Cell Reports 17, 2819–2826, December 13, 2016 2825

respectively, for 2 weeks to select cells expressing Cas9 and a single gRNA. To produce SupT1 cells expressing Cas9 and two gRNAs, the SupT1-Cas9 cells were first infected with the pLenti-SpBsmBI-sgRNA-Hygro (gRNA I) virus followed by hygromycin B selection and subsequently with the LentiGuidePuro (gRNA II) virus followed by puromycin selection. HIV-1 Infection and Provirus Analysis Transduced and control SupT1 T cells (2 3 105 cells in 1 ml of culture medium) were infected with an equal amount of HIV-1 LAI virus corresponding to 1, 6, or 12 ng of CA-p24. Cells were passaged twice a week. Virus spread was monitored by measuring the CA-p24 production in the culture supernatant and scoring the formation of syncytia every 3 or 4 days. To analyze the gRNA-targeted proviral sequence in cultures that did not demonstrate breakthrough virus replication, infected cells were harvested by centrifugation, and the cellular DNA with the integrated provirus was isolated with the QIAGEN DNAeasy kit. The gRNA target regions were amplified by PCR (primers listed in Table S1). The PCR product was cloned in a TA cloning vector, and the sequence of multiple cloned fragments was analyzed. Furthermore, to demonstrate the presence or absence of replication-competent proviruses in these non-breakthrough cultures, the infected cells were mixed with an equal amount of control (non-transduced) SupT1 cells, and the formation of virus-induced syncytia was monitored during co-culturing of the cells for up to 30 days.

Fu, Y., Foden, J.A., Khayter, C., Maeder, M.L., Reyon, D., Joung, J.K., and Sander, J.D. (2013). High-frequency off-target mutagenesis induced by CRISPR-Cas nucleases in human cells. Nat. Biotechnol. 31, 822–826. He, Z., Proudfoot, C., Mileham, A.J., McLaren, D.G., Whitelaw, C.B.A., and Lillico, S.G. (2015). Highly efficient targeted chromosome deletions using CRISPR/Cas9. Biotechnol. Bioeng. 112, 1060–1064. Herrera-Carrillo, E., and Berkhout, B. (2015). Gene therapy strategies to block HIV-1 replication by RNA interference. Adv. Exp. Med. Biol. 848, 71–95. Hsu, P.D., Scott, D.A., Weinstein, J.A., Ran, F.A., Konermann, S., Agarwala, V., Li, Y., Fine, E.J., Wu, X., Shalem, O., et al. (2013). DNA targeting specificity of RNA-guided Cas9 nucleases. Nat. Biotechnol. 31, 827–832. Hu, W., Kaminski, R., Yang, F., Zhang, Y., Cosentino, L., Li, F., Luo, B., AlvarezCarbonell, D., Garcia-Mesa, Y., Karn, J., et al. (2014). RNA-directed gene editing specifically eradicates latent and prevents new HIV-1 infection. Proc. Natl. Acad. Sci. USA 111, 11461–11466. Jeeninga, R.E., Jan, B., van den Berg, H., and Berkhout, B. (2006). Construction of doxycyline-dependent mini-HIV-1 variants for the development of a virotherapy against leukemias. Retrovirology 3, 64. Kaminski, R., Chen, Y., Fischer, T., Tedaldi, E., Napoli, A., Zhang, Y., Karn, J., Hu, W., and Khalili, K. (2016). Elimination of HIV-1 genomes from human T-lymphoid cells by CRISPR/Cas9 gene editing. Sci. Rep. 6, 22555.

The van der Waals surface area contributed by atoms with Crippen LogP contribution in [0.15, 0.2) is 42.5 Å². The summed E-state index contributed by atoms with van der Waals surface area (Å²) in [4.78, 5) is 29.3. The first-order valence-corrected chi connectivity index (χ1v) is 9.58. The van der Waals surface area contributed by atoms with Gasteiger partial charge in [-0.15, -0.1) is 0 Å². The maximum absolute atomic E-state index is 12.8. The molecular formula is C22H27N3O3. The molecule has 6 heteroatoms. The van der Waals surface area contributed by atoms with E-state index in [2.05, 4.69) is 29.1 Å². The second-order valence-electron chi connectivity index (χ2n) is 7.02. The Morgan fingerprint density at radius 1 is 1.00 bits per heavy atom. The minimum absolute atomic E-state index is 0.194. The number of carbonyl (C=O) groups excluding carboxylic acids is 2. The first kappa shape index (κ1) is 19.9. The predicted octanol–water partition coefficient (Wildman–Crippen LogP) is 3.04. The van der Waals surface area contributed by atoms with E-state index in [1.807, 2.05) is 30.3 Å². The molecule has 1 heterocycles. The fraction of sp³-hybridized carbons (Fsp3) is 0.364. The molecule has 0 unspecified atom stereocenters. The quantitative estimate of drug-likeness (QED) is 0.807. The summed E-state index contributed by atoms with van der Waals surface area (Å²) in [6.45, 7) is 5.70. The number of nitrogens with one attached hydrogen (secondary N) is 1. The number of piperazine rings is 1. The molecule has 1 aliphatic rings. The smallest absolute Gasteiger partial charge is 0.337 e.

SUPPLEMENTAL INFORMATION

Liang, C., Wainberg, M.A., Das, A.T., and Berkhout, B. (2016). CRISPR/Cas9: a double-edged sword when used to combat HIV infection. Retrovirology 13, 37.

Supplemental Information includes Supplemental Experimental Procedures, four figures, and one table and can be found with this article online at http:// dx.doi.org/10.1016/j.celrep.2016.11.057.

Liao, H.K., Gu, Y., Diaz, A., Marlett, J., Takahashi, Y., Li, M., Suzuki, K., Xu, R., Hishida, T., Chang, C.J., et al. (2015). Use of the CRISPR/Cas9 system as an intracellular defense against HIV-1 infection in human cells. Nat. Commun. 6, 6413.